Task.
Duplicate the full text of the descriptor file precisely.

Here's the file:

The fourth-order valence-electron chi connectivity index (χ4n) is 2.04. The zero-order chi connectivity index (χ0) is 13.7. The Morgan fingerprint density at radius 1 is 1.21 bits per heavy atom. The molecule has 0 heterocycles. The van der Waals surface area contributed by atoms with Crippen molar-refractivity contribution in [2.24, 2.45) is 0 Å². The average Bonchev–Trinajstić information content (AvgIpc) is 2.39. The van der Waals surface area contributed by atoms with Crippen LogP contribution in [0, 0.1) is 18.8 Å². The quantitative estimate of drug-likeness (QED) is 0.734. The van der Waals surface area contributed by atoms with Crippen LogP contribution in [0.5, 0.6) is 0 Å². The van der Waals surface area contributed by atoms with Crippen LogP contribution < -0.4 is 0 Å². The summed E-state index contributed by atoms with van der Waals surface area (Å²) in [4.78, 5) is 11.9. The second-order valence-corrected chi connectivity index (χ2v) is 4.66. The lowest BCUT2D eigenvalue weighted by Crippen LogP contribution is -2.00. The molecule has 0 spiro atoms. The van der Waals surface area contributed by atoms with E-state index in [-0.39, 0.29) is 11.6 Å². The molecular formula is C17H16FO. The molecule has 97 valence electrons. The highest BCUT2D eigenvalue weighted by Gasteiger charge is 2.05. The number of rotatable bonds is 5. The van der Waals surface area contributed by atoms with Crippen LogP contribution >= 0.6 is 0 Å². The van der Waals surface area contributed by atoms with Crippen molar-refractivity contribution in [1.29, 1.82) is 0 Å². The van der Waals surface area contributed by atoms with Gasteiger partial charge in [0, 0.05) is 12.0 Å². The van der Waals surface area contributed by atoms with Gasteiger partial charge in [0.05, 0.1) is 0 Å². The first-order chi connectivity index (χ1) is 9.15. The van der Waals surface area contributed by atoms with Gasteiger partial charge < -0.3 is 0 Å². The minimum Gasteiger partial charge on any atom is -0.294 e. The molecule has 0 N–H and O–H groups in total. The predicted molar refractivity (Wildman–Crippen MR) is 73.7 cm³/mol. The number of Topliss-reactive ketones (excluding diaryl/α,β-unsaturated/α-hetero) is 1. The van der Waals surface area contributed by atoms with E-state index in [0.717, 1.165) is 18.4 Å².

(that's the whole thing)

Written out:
The fourth-order valence-electron chi connectivity index (χ4n) is 2.04. The zero-order chi connectivity index (χ0) is 13.7. The Morgan fingerprint density at radius 1 is 1.21 bits per heavy atom. The molecule has 0 heterocycles. The van der Waals surface area contributed by atoms with Crippen molar-refractivity contribution in [2.24, 2.45) is 0 Å². The average Bonchev–Trinajstić information content (AvgIpc) is 2.39. The van der Waals surface area contributed by atoms with Crippen LogP contribution in [0, 0.1) is 18.8 Å². The quantitative estimate of drug-likeness (QED) is 0.734. The van der Waals surface area contributed by atoms with Crippen LogP contribution in [0.5, 0.6) is 0 Å². The van der Waals surface area contributed by atoms with Crippen LogP contribution < -0.4 is 0 Å². The summed E-state index contributed by atoms with van der Waals surface area (Å²) in [4.78, 5) is 11.9. The second-order valence-corrected chi connectivity index (χ2v) is 4.66. The lowest BCUT2D eigenvalue weighted by Crippen LogP contribution is -2.00. The molecule has 0 spiro atoms. The van der Waals surface area contributed by atoms with E-state index in [-0.39, 0.29) is 11.6 Å². The molecular formula is C17H16FO. The molecule has 97 valence electrons. The highest BCUT2D eigenvalue weighted by Gasteiger charge is 2.05. The number of rotatable bonds is 5. The van der Waals surface area contributed by atoms with Crippen LogP contribution >= 0.6 is 0 Å². The van der Waals surface area contributed by atoms with Crippen molar-refractivity contribution in [1.29, 1.82) is 0 Å². The van der Waals surface area contributed by atoms with Gasteiger partial charge in [0, 0.05) is 12.0 Å². The van der Waals surface area contributed by atoms with Gasteiger partial charge in [0.05, 0.1) is 0 Å². The first-order chi connectivity index (χ1) is 9.15. The van der Waals surface area contributed by atoms with Gasteiger partial charge < -0.3 is 0 Å². The minimum Gasteiger partial charge on any atom is -0.294 e. The molecule has 0 N–H and O–H groups in total. The predicted molar refractivity (Wildman–Crippen MR) is 73.7 cm³/mol. The number of Topliss-reactive ketones (excluding diaryl/α,β-unsaturated/α-hetero) is 1. The van der Waals surface area contributed by atoms with E-state index in [0.717, 1.165) is 18.4 Å².